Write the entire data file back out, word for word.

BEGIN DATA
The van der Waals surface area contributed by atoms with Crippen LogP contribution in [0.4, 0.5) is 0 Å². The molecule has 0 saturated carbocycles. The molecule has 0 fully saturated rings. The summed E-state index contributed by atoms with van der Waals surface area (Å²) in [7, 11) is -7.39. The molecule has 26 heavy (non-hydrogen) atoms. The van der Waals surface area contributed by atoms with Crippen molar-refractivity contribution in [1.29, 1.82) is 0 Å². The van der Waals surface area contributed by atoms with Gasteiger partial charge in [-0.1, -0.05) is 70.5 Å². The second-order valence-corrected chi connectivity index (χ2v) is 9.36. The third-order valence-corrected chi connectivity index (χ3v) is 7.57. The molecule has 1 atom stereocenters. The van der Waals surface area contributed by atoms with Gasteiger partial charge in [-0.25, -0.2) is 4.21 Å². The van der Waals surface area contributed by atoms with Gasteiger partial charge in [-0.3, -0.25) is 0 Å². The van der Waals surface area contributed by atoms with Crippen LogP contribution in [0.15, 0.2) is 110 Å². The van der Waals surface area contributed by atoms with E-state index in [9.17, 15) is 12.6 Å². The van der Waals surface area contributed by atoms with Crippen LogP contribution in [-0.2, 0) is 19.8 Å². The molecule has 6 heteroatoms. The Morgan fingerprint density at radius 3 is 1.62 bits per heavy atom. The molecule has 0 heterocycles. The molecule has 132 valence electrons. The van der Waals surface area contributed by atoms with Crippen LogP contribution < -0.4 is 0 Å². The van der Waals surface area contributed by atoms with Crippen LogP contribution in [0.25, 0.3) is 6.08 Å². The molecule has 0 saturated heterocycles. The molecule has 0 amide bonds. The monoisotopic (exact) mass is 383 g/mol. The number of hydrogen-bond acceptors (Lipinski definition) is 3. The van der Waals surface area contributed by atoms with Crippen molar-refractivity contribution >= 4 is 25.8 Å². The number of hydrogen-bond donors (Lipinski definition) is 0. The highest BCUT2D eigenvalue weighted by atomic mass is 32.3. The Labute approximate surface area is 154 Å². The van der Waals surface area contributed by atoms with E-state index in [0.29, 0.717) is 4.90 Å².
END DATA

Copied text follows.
The van der Waals surface area contributed by atoms with Crippen LogP contribution in [0.4, 0.5) is 0 Å². The molecule has 0 saturated carbocycles. The molecule has 0 fully saturated rings. The summed E-state index contributed by atoms with van der Waals surface area (Å²) in [7, 11) is -7.39. The molecule has 26 heavy (non-hydrogen) atoms. The van der Waals surface area contributed by atoms with Crippen molar-refractivity contribution in [1.29, 1.82) is 0 Å². The van der Waals surface area contributed by atoms with Gasteiger partial charge in [-0.1, -0.05) is 70.5 Å². The second-order valence-corrected chi connectivity index (χ2v) is 9.36. The third-order valence-corrected chi connectivity index (χ3v) is 7.57. The molecule has 1 atom stereocenters. The van der Waals surface area contributed by atoms with Gasteiger partial charge in [-0.25, -0.2) is 4.21 Å². The van der Waals surface area contributed by atoms with Gasteiger partial charge in [-0.3, -0.25) is 0 Å². The van der Waals surface area contributed by atoms with Crippen LogP contribution in [0.15, 0.2) is 110 Å². The van der Waals surface area contributed by atoms with E-state index in [9.17, 15) is 12.6 Å². The van der Waals surface area contributed by atoms with Crippen LogP contribution in [-0.2, 0) is 19.8 Å². The molecule has 6 heteroatoms. The Morgan fingerprint density at radius 3 is 1.62 bits per heavy atom. The molecule has 0 heterocycles. The molecule has 132 valence electrons. The van der Waals surface area contributed by atoms with Crippen LogP contribution < -0.4 is 0 Å². The van der Waals surface area contributed by atoms with Crippen LogP contribution in [0.25, 0.3) is 6.08 Å². The molecule has 0 saturated heterocycles. The molecule has 0 amide bonds. The monoisotopic (exact) mass is 383 g/mol. The number of hydrogen-bond acceptors (Lipinski definition) is 3. The van der Waals surface area contributed by atoms with Crippen molar-refractivity contribution >= 4 is 25.8 Å². The number of hydrogen-bond donors (Lipinski definition) is 0. The highest BCUT2D eigenvalue weighted by atomic mass is 32.3. The Labute approximate surface area is 154 Å². The van der Waals surface area contributed by atoms with E-state index in [0.29, 0.717) is 4.90 Å².